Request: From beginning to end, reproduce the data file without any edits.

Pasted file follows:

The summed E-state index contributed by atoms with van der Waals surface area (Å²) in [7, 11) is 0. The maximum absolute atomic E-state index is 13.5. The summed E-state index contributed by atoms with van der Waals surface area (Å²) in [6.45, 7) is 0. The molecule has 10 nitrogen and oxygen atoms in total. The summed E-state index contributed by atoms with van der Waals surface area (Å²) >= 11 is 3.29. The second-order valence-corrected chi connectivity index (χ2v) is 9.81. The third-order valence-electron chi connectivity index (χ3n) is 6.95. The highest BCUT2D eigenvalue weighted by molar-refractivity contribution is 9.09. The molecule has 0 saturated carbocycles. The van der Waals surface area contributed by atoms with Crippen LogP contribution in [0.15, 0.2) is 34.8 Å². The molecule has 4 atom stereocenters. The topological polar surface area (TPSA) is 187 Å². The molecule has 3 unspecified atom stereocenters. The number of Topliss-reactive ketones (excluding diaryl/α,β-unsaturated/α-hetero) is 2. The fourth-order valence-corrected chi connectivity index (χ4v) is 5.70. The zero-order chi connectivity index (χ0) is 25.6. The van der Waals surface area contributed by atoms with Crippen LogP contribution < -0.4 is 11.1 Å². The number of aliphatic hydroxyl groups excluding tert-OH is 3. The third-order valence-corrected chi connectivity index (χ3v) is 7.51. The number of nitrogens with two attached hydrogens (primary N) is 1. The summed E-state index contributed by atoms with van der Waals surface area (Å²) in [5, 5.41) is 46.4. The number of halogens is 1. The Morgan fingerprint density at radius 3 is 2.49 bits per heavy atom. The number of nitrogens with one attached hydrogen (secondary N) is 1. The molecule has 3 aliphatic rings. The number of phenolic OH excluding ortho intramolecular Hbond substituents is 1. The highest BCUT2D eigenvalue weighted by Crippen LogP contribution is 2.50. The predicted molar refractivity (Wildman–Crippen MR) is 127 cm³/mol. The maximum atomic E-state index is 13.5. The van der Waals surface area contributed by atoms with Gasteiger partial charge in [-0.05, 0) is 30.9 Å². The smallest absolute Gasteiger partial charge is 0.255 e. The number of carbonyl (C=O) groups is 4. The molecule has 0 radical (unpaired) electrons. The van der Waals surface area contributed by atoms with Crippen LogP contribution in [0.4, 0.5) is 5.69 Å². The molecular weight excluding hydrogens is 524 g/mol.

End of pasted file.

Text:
The summed E-state index contributed by atoms with van der Waals surface area (Å²) in [7, 11) is 0. The maximum absolute atomic E-state index is 13.5. The summed E-state index contributed by atoms with van der Waals surface area (Å²) in [6.45, 7) is 0. The molecule has 10 nitrogen and oxygen atoms in total. The summed E-state index contributed by atoms with van der Waals surface area (Å²) >= 11 is 3.29. The second-order valence-corrected chi connectivity index (χ2v) is 9.81. The third-order valence-electron chi connectivity index (χ3n) is 6.95. The highest BCUT2D eigenvalue weighted by molar-refractivity contribution is 9.09. The molecule has 0 saturated carbocycles. The van der Waals surface area contributed by atoms with Crippen LogP contribution in [0.15, 0.2) is 34.8 Å². The molecule has 4 atom stereocenters. The topological polar surface area (TPSA) is 187 Å². The molecule has 3 unspecified atom stereocenters. The number of Topliss-reactive ketones (excluding diaryl/α,β-unsaturated/α-hetero) is 2. The fourth-order valence-corrected chi connectivity index (χ4v) is 5.70. The zero-order chi connectivity index (χ0) is 25.6. The van der Waals surface area contributed by atoms with Crippen LogP contribution < -0.4 is 11.1 Å². The number of aliphatic hydroxyl groups excluding tert-OH is 3. The third-order valence-corrected chi connectivity index (χ3v) is 7.51. The number of nitrogens with two attached hydrogens (primary N) is 1. The summed E-state index contributed by atoms with van der Waals surface area (Å²) in [5, 5.41) is 46.4. The number of halogens is 1. The Morgan fingerprint density at radius 3 is 2.49 bits per heavy atom. The number of nitrogens with one attached hydrogen (secondary N) is 1. The molecule has 3 aliphatic rings. The number of phenolic OH excluding ortho intramolecular Hbond substituents is 1. The highest BCUT2D eigenvalue weighted by Crippen LogP contribution is 2.50. The predicted molar refractivity (Wildman–Crippen MR) is 127 cm³/mol. The maximum atomic E-state index is 13.5. The van der Waals surface area contributed by atoms with Gasteiger partial charge in [-0.05, 0) is 30.9 Å². The smallest absolute Gasteiger partial charge is 0.255 e. The number of carbonyl (C=O) groups is 4. The molecule has 0 radical (unpaired) electrons. The van der Waals surface area contributed by atoms with Crippen LogP contribution in [0.4, 0.5) is 5.69 Å². The molecular weight excluding hydrogens is 524 g/mol.